Monday, September 12, 2011


The time has come. This is the final HotDogAWeek post. Our waistlines and cholesterol levels are probably rejoicing, but we are somewhat bittersweet as this blog comes to an end. Many people have told us that “A blog can’t just end,” or have asked “What’s next?” but to tell you the truth, we don’t really know!

This project started out as a joke, and on a whim decided to start a blog about our hot dog adventures. Alan and I both have always wanted a blog, but the idea of blogging about our lives seemed a little too pretentious. Somehow writing about us eating hot dogs seemed much more doable.

We’ve loved all the feedback we get from people, and have enjoyed finding out how many friends and family members read our blog. It’s been a fun way to stay connected, as odd as it may be.

To end, we decided to replicate our favorite hot dog from Tommy’s. Alan and I sometimes had differing opinions about the hot dogs we ate, but we both agreed that our favorite dog was definitely the Power Dog at Tommy’s.

We wanted to make sure we didn’t skimp on this hot dog. We got buns from the Provo Bakery (no 88 cent buns here!), and bought Hebrew National hot dogs. Although not as inexpensive as Bar S hot dogs, they also were about 289845 times tastier, and they didn’t make us gag.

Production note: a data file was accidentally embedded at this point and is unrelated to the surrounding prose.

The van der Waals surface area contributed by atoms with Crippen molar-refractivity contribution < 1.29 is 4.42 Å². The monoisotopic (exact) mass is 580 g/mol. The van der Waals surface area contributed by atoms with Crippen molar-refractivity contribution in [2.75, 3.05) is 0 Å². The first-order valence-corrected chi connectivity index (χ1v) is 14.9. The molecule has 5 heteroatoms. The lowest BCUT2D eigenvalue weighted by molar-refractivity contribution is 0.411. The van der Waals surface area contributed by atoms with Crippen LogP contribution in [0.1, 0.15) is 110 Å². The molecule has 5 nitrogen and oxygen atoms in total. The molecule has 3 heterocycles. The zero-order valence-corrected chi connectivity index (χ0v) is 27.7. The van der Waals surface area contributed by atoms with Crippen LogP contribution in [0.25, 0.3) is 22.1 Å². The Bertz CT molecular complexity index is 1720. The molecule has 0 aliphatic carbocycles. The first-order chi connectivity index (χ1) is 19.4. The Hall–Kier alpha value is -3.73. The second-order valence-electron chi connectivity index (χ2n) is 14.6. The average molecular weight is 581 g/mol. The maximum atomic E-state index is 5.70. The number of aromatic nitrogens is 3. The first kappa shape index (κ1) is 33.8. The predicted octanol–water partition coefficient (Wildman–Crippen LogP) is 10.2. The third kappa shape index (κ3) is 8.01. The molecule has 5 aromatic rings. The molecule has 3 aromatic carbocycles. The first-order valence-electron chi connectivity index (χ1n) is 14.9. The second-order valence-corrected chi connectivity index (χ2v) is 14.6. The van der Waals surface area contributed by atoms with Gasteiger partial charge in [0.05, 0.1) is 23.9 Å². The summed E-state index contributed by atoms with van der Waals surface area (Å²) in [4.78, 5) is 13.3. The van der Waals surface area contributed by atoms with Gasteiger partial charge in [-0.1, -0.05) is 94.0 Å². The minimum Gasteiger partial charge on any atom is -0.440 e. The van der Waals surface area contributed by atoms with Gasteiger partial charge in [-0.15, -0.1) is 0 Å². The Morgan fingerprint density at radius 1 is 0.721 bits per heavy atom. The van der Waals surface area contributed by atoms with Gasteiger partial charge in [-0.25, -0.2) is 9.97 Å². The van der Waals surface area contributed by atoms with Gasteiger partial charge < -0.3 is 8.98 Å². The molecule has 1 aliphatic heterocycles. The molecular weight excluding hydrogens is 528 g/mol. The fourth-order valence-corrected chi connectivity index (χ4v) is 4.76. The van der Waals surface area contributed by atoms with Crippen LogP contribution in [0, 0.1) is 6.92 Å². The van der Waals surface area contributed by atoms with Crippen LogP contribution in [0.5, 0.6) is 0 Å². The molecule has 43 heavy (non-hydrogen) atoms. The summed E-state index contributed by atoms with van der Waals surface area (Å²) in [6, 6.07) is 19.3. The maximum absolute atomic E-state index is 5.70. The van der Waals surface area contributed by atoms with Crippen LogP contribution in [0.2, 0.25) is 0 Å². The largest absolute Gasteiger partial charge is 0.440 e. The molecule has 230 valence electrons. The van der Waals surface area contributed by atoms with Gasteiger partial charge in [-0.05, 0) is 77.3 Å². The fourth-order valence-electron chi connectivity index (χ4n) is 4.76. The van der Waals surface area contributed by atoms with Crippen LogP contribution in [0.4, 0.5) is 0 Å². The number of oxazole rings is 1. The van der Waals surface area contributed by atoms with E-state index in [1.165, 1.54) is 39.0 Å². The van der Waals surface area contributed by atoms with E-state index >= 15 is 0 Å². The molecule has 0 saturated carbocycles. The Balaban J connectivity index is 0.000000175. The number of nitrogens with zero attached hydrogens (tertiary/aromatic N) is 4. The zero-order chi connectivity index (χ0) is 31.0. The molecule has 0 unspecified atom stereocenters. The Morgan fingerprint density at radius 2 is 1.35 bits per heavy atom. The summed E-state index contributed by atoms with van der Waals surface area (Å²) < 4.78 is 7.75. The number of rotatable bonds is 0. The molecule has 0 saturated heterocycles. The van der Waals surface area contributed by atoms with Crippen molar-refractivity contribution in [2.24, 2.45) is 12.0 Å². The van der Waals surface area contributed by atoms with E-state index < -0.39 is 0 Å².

We started off by grilling the hot dogs in a pan on the stove in Alan’s apartment. Alan then sautéed some onions and sauerkraut and heated a can of chili. We put the dog in the bun, topped it with the onions and kraut, followed by some melted cheese, chili, and finally yellow mustard. 

I must admit, these were pretty good dogs. Definitely not as good as the original, but the hot dogs themselves were really good as far as what you can find at a grocery store. I also really liked the combination of chili and mustard. It was fun to make these dogs at home, and definitely something anyone can replicate.

Alan (and his new 'stache)
Since when do I make hot dogs for dinner, and enjoy them? I’ve gained a lot of respect for good hot dogs and the people who sell and enjoy them.

The end of this blog marks the end of summer for me and Alan. Alan’s pool closed yesterday, and the weather’s already getting cooler. We’ve had a really great summer, but we’re also excited for the semester ahead of us. Alan will be graduating from BYU in December, and moving on into the real world shortly thereafter. I’ll be in the library enjoying the reading load that comes with being an English major. It’s a happy time to look back on the fun we had this summer and to look forward to what lies ahead. 

Thanks for reading!

Sunday, September 4, 2011

BYU Creamery

So after a hot, fun, and busy summer it was back to school this week for Rachel and I. Despite all the time we'll now spend reading and doing homework and studying for exams I think we were both excited to return to class. This week was exciting for me especially since I experienced my last first day of class; I'm only taking 6 credit hours, mostly working, and I'll be graduating in December.